Submitted by Jeff Buster@rea... on Sat, 01/14/2006 - 23:40.


When I have been on the rim of the Cuyahoga Valley at E30th and Broadway (between the prison and the post office) for the last year with the prevailing SW winds there is a usually a strong sickly obnoxious sweet smell - not the steel mills smell but rather the same smell described by James Renner in the Free Times article here:


How is it that the agencies involved in the regulation of  GEM – a toxic disposal business -  have  allowed such an acute and obnoxious odor – read “chemical release”  to continue to waft into  neighborhoods for a year?  What are GEM’s discharges into the sewers?  What are the chemicals?  What are their effects on health?  Regulation sounds really loosey goosey.  This article raises the specter of heavy metal laden hazmat wastes being conveniently incinerated in steel mill furnaces.   Could this be the case, or do our Ohio regulators have the situation under control?.  What is your bet?

( categories: )

Here I've been blaming ISG/Mittal

Thanks for pointing this out, Jeff - good article... Cleveland seems more toxic than ever, but so does the rest of America. Are we getting better or worse?

It seems there are many layers of local, state and national regulators in charge of different aspects of this, each isolated enough from each other to make certain nobody has the complete picture, and all the files are incomplete - and then a tank blows up and nobody can be blamed - health problems surface and the source can't be found. Not under control by a long shot.

My bet Jeff is that the

My bet Jeff is that the regulators do not have the situation under control.. if by control you mean that GEM is complying with laws and not a threat to human health and the environment.  I cant count how many times I have dialed the 1 800 tip line for the OEPA with genuine environmental violations before my eyes, then submitted photos via email, and not had any followup period.  There are very very few people watching out.. enforcment should be privatized with cash incentives... then I could have my own show and it would be WAY cooler than DAWG The Bounty Hunter.

what a great idea -- start that show!

Even if you can't make money from catching the bad guys, you can make money if you develop a watchable cable tv show.

I know that Eric Brewer is looking for pointed educational material to put on the East Cleveland cable tv network... could you develop a pilot by working with a group of students at one of the local universities through a class, and then pitch it to a cable tv channel to ramp it up for production?


One way to embarrass regulators into performance it to do what Ed Hauser has done with the I90 bridge.  Set up a site (you can do it in REALNEO) which just focuses on one issue - say the GEM facility.  Then blog, and invite citizen and agency input, onto the site.  You won't get agency input unless you serve FOI requests on them, but just follow the template on NEOBRIDGE for that. http://neobridge.net/

Since the Plain Dealer doesn't have any corporate interest - as part of the Newhouse "Advance Publicaations" chain -  to advance the civic situation here, it has to be done grass roots up.  That can be challenging and rewarding however.  

We could start by posting photos of the outside of the GEM facility.  Who can do that? 

UPDATE - GEM of a Haz Waste Explosion!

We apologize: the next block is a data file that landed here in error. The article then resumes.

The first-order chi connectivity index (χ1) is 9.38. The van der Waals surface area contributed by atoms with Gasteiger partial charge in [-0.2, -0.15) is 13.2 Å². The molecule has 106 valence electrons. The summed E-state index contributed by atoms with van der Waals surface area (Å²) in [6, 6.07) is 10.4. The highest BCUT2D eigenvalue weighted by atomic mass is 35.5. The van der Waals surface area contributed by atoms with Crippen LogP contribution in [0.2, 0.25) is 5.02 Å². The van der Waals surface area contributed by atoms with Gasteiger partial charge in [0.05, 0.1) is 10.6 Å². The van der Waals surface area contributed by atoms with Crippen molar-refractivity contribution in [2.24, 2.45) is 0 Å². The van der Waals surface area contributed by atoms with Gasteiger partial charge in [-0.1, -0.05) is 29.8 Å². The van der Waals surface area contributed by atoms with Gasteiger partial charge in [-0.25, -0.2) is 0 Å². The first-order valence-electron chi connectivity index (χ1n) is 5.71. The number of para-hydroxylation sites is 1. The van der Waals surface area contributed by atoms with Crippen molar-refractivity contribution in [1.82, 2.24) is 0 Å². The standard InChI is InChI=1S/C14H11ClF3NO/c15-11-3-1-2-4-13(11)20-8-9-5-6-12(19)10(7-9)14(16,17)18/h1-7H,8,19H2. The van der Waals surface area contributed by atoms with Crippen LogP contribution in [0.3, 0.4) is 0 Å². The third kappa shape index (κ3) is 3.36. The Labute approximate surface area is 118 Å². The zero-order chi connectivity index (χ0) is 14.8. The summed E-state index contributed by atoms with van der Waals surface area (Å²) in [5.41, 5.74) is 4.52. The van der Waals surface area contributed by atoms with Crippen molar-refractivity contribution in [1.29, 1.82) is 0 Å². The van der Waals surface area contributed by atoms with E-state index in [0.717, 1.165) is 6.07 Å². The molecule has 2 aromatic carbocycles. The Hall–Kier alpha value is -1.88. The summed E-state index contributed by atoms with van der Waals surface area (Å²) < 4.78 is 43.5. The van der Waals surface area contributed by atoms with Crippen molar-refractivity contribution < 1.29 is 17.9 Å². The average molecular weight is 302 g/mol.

Firefighters battle huge industrial fire

Cleveland firefighters battled a huge fire Thursday in a industrial complex on Transport Road. An explosion sparked the blaze shortly after 12 p.m.

Workers at General Environmental Management, a Flats business that treats liquid industrial and hazardous wastes, were using a large crane to move a tank when the explosion occurred, fire officials said.

A worker was using a torch nearby but an exact cause of the explosion has not been determined.

Emergency workers took five people to MetroHealth Medical Center, officials said.

Three of the victims were admitted to the intensive burn unit at Metro with burns on several parts of their bodies. Two of the victims were treated in Metro's outpatient burn unit.

Hospital officials would not saw how badly the victims were burned or release their names. But all of the victims were stable, alert and awake.

General Environmental Management is located two miles south of downtown on a six-acre site, that was once part of Standard Oil No. 1 Refinery.

After the explosion, which shook windows of homes in Tremont, a plume of smoke was visible miles away from the fire. Firefighters worried the fire might reach liquid oxygen tanks at the facility.

It took firefighters several hours to put out the initial fire and several small fires that broke out at the facility, including one in the company's chemistry lab.

Hazardous materials teams were called to the scene.

Cleveland officials have received numerous complaints about General Environmental Management, most involved odors emitted from the facility.

"They've been involved in numerous hazardous materials and air quality issues," Assistant Fire Chief Tim O'Toole said.

The Cleveland Division of Air Quality cited the company for nuisance odors, according to records in Cuyahoga County Common Pleas Court.


  • Photo gallery gallery
  • Watch video from the scene from WKYC
  • Background: Capturing Flats' bad air in a bucket
  • General Environmental Mgmt. LLC web site
  • Map of area

    Print | Send To A Friend | Permalink (Learn More)

  • This News section may contain portions of copyrighted material. In accordance with Title 17 U.S.C. Section 107, such attributed material is available without profit to people expressing an interest in this information for research